5 Nutrition Myths That Just Won’t Die

Nutrition Myths

By Maryann Tomovich Jacobsen, MS, RD

In my 15 years as a registered dietitian I have seen nutrition myths come and go. But some myths demonstrate particular staying power. I thought it would be fun to list nutrition myths that continue to live on despite the lack of research to substantiate them.

1. Don’t eat past 6 p.m.: It’s common for people to pick an arbitrary time, like 6 p.m., to stop eating for the day. But there is no research that eating dinner at a particular time in the early evening makes a difference.

What does matter is how much someone eats and whether or not they eat during sleeping hours. There is a tendency for people to eat more at night or snack non-stop while watching TV. Many may stay up so late that they get hungry and eat again before bed. In mice, eating at times one should be sleeping results in increased weight even when calorie intake is the same. Researchers believe this is why shift workers tend to gain extra weight.

Bottom line: Eat a sensible dinner at the table at a time that works for you, don’t stuff yourself, and go to bed early enough to allow for a good night’s sleep.

2. Drink eight 8-oz glasses of water every day: This myth might win the prize for the longest lasting before it was finally disproved. I, too, used to tell people to drink this much water (shame on me!). But a 2002 study in the American Journal of Physiology found no evidence of benefits from consuming large amounts of water.

In 2004, the Institute of Medicine came out with recommendations dropping set amounts of fluid and, instead, suggested using thirst as a guide. Not only that, but all beverages count as fluid — even caffeine-containing beverages such as coffee (not quite the diuretic we thought it was).

Bottom line: no need to force feed water, but keep some on hand to quench your thirst throughout the day.

3. Carbs are bad: Just when we finally debunked the myth that fat is bad, many now believe that carbs like pasta, potatoes and bread don’t belong in a healthy diet. Much of this carbs-are-bad myth comes from exaggerations about the body responding with high blood sugars and surging insulin levels, causing carbs to be stored as fat.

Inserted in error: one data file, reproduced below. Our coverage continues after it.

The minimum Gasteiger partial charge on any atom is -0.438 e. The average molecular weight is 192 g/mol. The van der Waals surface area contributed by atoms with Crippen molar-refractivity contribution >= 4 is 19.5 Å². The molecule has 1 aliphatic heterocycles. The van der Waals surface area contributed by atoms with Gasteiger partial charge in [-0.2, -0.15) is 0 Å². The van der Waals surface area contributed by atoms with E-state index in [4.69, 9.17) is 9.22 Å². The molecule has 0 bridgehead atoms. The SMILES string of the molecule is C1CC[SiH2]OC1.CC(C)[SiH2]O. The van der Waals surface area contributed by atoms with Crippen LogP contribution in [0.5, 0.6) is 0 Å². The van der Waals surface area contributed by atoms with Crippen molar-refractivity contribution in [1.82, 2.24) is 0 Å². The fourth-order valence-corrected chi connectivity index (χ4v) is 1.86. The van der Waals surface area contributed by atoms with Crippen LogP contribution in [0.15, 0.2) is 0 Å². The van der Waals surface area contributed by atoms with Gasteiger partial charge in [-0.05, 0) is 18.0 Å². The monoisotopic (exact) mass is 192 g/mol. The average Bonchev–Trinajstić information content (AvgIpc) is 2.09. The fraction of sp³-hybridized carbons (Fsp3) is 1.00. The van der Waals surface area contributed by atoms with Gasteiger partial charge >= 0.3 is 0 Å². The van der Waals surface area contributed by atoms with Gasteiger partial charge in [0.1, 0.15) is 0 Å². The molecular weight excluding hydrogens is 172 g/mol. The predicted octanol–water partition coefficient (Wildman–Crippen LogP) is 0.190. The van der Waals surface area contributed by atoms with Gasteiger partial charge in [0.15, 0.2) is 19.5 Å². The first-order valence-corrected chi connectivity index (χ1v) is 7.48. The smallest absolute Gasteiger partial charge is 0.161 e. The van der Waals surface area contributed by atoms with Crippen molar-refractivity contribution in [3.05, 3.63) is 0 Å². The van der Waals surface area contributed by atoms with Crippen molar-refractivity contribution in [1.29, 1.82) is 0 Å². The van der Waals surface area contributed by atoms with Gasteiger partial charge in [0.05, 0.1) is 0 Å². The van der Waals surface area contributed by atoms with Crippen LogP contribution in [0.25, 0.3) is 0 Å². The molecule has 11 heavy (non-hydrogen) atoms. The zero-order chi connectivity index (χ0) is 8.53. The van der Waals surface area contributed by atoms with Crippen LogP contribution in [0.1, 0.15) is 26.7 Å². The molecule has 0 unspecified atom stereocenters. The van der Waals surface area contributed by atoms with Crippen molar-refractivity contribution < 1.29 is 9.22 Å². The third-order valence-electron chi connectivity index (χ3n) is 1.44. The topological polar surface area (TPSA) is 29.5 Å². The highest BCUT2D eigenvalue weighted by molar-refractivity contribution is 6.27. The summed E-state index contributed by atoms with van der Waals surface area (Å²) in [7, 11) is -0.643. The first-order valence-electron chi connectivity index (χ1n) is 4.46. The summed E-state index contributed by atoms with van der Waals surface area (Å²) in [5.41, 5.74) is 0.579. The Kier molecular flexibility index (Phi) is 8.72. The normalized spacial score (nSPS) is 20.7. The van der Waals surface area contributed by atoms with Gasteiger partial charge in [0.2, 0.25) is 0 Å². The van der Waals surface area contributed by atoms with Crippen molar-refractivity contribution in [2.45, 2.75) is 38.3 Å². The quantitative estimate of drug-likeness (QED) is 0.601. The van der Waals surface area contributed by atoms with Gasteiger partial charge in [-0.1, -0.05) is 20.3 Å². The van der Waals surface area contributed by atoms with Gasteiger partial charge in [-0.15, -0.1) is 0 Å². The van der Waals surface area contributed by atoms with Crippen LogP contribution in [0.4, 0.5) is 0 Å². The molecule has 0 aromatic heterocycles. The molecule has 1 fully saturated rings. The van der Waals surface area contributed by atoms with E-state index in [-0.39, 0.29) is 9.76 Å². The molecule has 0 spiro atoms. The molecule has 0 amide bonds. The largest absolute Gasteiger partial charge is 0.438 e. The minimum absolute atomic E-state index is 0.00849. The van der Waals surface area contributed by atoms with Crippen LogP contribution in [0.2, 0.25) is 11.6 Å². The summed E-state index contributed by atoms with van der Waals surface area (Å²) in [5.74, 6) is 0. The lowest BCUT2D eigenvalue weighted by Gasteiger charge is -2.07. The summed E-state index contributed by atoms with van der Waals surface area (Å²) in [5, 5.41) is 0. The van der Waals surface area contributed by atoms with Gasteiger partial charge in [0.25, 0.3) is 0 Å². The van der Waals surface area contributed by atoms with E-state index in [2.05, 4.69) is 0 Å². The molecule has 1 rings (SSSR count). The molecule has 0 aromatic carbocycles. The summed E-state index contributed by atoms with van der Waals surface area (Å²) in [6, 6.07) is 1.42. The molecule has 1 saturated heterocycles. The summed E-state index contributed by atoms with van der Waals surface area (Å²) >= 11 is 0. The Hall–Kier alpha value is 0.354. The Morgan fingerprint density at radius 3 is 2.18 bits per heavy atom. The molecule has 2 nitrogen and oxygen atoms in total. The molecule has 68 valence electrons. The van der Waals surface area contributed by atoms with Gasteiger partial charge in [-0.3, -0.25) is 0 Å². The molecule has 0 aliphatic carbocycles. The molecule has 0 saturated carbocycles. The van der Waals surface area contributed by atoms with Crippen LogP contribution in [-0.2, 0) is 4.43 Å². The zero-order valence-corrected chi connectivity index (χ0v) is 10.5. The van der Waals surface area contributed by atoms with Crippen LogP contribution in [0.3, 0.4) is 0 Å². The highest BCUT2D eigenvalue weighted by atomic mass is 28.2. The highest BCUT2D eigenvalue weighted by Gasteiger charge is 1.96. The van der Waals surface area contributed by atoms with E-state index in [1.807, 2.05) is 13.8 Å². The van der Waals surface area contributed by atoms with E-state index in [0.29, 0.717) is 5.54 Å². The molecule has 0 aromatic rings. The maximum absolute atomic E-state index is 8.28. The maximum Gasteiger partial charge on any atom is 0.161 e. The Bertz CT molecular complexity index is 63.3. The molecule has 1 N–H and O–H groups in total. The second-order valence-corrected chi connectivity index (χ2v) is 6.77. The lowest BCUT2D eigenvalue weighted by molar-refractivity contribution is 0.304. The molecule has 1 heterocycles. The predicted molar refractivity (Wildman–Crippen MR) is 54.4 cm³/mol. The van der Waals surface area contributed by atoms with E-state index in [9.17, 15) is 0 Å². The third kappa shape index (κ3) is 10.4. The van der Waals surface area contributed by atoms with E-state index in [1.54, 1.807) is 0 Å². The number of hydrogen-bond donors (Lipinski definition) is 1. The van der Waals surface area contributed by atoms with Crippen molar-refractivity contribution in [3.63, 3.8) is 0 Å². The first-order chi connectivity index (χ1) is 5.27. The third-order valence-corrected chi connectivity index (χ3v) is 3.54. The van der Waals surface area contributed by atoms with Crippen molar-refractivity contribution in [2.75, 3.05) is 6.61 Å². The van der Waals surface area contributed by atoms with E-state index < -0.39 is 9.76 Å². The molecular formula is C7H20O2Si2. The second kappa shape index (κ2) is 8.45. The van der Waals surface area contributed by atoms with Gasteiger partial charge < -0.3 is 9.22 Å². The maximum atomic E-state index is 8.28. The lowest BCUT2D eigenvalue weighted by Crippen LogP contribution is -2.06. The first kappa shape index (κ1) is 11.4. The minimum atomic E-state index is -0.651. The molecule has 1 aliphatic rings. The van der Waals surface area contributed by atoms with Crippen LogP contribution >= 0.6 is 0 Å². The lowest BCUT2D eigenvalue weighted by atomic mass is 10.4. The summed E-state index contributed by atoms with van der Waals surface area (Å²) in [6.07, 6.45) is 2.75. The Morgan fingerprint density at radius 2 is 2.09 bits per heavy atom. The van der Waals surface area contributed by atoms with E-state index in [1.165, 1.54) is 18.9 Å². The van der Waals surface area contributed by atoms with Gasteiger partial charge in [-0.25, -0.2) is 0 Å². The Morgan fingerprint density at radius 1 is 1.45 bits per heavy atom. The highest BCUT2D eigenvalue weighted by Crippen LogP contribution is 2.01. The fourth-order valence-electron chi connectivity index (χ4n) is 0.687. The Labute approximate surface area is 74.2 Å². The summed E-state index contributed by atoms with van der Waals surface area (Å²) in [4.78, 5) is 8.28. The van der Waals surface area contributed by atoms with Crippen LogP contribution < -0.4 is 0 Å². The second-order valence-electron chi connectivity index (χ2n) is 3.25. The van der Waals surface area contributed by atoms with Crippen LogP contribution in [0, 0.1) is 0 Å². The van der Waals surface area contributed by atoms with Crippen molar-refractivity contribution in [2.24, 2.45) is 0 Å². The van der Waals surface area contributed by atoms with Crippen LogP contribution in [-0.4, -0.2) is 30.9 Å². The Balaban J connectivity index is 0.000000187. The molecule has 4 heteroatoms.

But it’s not just what we eat in terms of carbs but how we eat them. For example, a 2006 study published in the Journal of Nutrition shows that mixing protein, fat and fiber with a meal substantially lowers the glycemic response.

Bottom line: Make at least half your grains whole and enjoy your favorite refined grains with a balanced meal (i.e., salad topped with protein, olive oil-based dressing and a French roll).

4. More protein will build muscles. A coworker once asked me if she really needed the 150g of protein her personal trainer recommended. She was trying to build muscle mass (but not too much) and questioned this because it was so difficult for her to make it work.

While the American College of Sports Nutrition does recommend more protein in the active person, it’s not as much as people think about 1.2-1.7g/kg per body weight vs. 0.8g/kg for the general population. For my 120-pound friend, that would be about 80g of protein per day (at 1.5g/kg). The key is to make sure you have enough non-protein calories (fat and carbs) so the protein is utilized for muscles and not energy needs. Also, timing of protein intake matters as consuming some after a workout promotes muscle repair (protein bar or cheese and crackers).

Bottom line: Get the right amount of quality protein, but not too much.

5. Multivitamins are good insurance: For years people have consumed multivitamins for “dietary insurance.” Yet according to the 2010 Dietary Guidelines for Americans, there is little evidence that multivitamins prevent chronic disease. That’s not all — there may even be some negatives to consuming too much of certain nutrients like folic acid, but more research is needed.

Instead of blindly taking a multivitamin, look at your diet for nutrient gaps. First, check the amount of vitamins and minerals you are getting from fortified foods like cereals, bars and snack items. Are you eating from all the food groups? Take a food first approach and if you can’t make the improvement, look for supplements to meet the gaps. Sometimes that might be a multivitamin but other times it might be single nutrients like vitamin D or omega-3 fatty acids. It’s still recommended that women of childbearing age take a multivitamin with folic acid to help prevent neural tube defects.

Bottom line: Don’t take vitamins for insurance. Understand what you are getting from the supplements you take and why.

What nutrition myths have you seen persist? Share them here or visit us on facebook.


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